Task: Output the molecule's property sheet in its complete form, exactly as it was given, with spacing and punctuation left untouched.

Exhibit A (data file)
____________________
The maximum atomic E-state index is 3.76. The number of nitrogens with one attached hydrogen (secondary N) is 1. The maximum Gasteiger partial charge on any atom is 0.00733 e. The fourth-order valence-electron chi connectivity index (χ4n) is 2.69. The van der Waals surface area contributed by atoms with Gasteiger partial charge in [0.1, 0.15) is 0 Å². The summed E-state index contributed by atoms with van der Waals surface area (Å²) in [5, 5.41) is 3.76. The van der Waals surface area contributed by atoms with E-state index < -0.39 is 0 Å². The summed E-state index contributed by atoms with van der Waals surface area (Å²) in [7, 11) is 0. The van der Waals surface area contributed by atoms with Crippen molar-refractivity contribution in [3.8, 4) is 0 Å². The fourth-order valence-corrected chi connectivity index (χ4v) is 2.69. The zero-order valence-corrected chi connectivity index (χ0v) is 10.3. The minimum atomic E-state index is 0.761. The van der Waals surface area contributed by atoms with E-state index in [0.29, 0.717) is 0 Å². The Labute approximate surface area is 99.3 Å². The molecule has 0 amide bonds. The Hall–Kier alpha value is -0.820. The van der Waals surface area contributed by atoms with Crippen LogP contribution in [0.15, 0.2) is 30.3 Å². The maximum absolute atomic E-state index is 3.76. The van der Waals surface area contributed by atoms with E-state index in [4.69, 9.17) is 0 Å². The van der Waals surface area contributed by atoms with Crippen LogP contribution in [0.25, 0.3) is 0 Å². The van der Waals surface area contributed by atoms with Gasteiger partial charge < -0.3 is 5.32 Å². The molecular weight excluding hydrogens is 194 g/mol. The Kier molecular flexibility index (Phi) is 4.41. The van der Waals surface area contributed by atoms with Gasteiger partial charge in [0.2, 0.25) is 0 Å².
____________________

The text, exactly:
The maximum atomic E-state index is 3.76. The number of nitrogens with one attached hydrogen (secondary N) is 1. The maximum Gasteiger partial charge on any atom is 0.00733 e. The fourth-order valence-electron chi connectivity index (χ4n) is 2.69. The van der Waals surface area contributed by atoms with Gasteiger partial charge in [0.1, 0.15) is 0 Å². The summed E-state index contributed by atoms with van der Waals surface area (Å²) in [5, 5.41) is 3.76. The van der Waals surface area contributed by atoms with E-state index < -0.39 is 0 Å². The summed E-state index contributed by atoms with van der Waals surface area (Å²) in [7, 11) is 0. The van der Waals surface area contributed by atoms with Crippen molar-refractivity contribution in [3.8, 4) is 0 Å². The fourth-order valence-corrected chi connectivity index (χ4v) is 2.69. The zero-order valence-corrected chi connectivity index (χ0v) is 10.3. The minimum atomic E-state index is 0.761. The van der Waals surface area contributed by atoms with E-state index in [0.29, 0.717) is 0 Å². The Labute approximate surface area is 99.3 Å². The molecule has 0 amide bonds. The Hall–Kier alpha value is -0.820. The van der Waals surface area contributed by atoms with Crippen LogP contribution in [0.15, 0.2) is 30.3 Å². The maximum absolute atomic E-state index is 3.76. The van der Waals surface area contributed by atoms with E-state index in [4.69, 9.17) is 0 Å². The van der Waals surface area contributed by atoms with Crippen LogP contribution in [0.25, 0.3) is 0 Å². The van der Waals surface area contributed by atoms with Gasteiger partial charge < -0.3 is 5.32 Å². The molecular weight excluding hydrogens is 194 g/mol. The Kier molecular flexibility index (Phi) is 4.41. The van der Waals surface area contributed by atoms with Gasteiger partial charge in [0.2, 0.25) is 0 Å².